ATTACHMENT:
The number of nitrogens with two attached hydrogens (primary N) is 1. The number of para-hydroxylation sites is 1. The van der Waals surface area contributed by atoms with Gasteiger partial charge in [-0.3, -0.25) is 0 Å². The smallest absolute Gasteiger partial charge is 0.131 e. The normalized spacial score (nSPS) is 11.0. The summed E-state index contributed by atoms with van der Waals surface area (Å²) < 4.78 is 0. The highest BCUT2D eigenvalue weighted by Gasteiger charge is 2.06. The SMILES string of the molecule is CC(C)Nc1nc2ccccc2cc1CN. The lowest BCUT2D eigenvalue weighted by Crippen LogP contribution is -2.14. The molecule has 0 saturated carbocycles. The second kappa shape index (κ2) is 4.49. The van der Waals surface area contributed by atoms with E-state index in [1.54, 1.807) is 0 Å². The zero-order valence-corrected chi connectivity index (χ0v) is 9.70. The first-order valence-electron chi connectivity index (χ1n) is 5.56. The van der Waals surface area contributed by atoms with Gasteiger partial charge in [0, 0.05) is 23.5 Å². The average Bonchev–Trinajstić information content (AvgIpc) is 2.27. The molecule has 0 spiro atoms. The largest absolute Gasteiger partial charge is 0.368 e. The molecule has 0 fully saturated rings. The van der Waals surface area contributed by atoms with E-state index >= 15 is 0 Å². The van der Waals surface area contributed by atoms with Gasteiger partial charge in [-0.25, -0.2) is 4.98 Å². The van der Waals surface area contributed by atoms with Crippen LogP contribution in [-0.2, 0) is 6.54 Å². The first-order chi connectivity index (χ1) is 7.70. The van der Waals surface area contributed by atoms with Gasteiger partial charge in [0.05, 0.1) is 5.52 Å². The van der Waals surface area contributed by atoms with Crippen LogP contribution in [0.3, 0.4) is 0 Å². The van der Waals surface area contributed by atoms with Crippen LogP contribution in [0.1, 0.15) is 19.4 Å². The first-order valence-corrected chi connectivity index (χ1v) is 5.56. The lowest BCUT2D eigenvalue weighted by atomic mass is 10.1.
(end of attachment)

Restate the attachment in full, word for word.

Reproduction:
The number of nitrogens with two attached hydrogens (primary N) is 1. The number of para-hydroxylation sites is 1. The van der Waals surface area contributed by atoms with Gasteiger partial charge in [-0.3, -0.25) is 0 Å². The smallest absolute Gasteiger partial charge is 0.131 e. The normalized spacial score (nSPS) is 11.0. The summed E-state index contributed by atoms with van der Waals surface area (Å²) < 4.78 is 0. The highest BCUT2D eigenvalue weighted by Gasteiger charge is 2.06. The SMILES string of the molecule is CC(C)Nc1nc2ccccc2cc1CN. The lowest BCUT2D eigenvalue weighted by Crippen LogP contribution is -2.14. The molecule has 0 saturated carbocycles. The second kappa shape index (κ2) is 4.49. The van der Waals surface area contributed by atoms with E-state index in [1.54, 1.807) is 0 Å². The zero-order valence-corrected chi connectivity index (χ0v) is 9.70. The first-order valence-electron chi connectivity index (χ1n) is 5.56. The van der Waals surface area contributed by atoms with Gasteiger partial charge in [0, 0.05) is 23.5 Å². The average Bonchev–Trinajstić information content (AvgIpc) is 2.27. The molecule has 0 spiro atoms. The largest absolute Gasteiger partial charge is 0.368 e. The molecule has 0 fully saturated rings. The van der Waals surface area contributed by atoms with E-state index >= 15 is 0 Å². The van der Waals surface area contributed by atoms with Gasteiger partial charge in [-0.25, -0.2) is 4.98 Å². The van der Waals surface area contributed by atoms with Crippen LogP contribution in [-0.2, 0) is 6.54 Å². The first-order chi connectivity index (χ1) is 7.70. The van der Waals surface area contributed by atoms with Gasteiger partial charge in [0.05, 0.1) is 5.52 Å². The van der Waals surface area contributed by atoms with Crippen LogP contribution in [0.3, 0.4) is 0 Å². The van der Waals surface area contributed by atoms with Crippen LogP contribution in [0.1, 0.15) is 19.4 Å². The first-order valence-corrected chi connectivity index (χ1v) is 5.56. The lowest BCUT2D eigenvalue weighted by atomic mass is 10.1.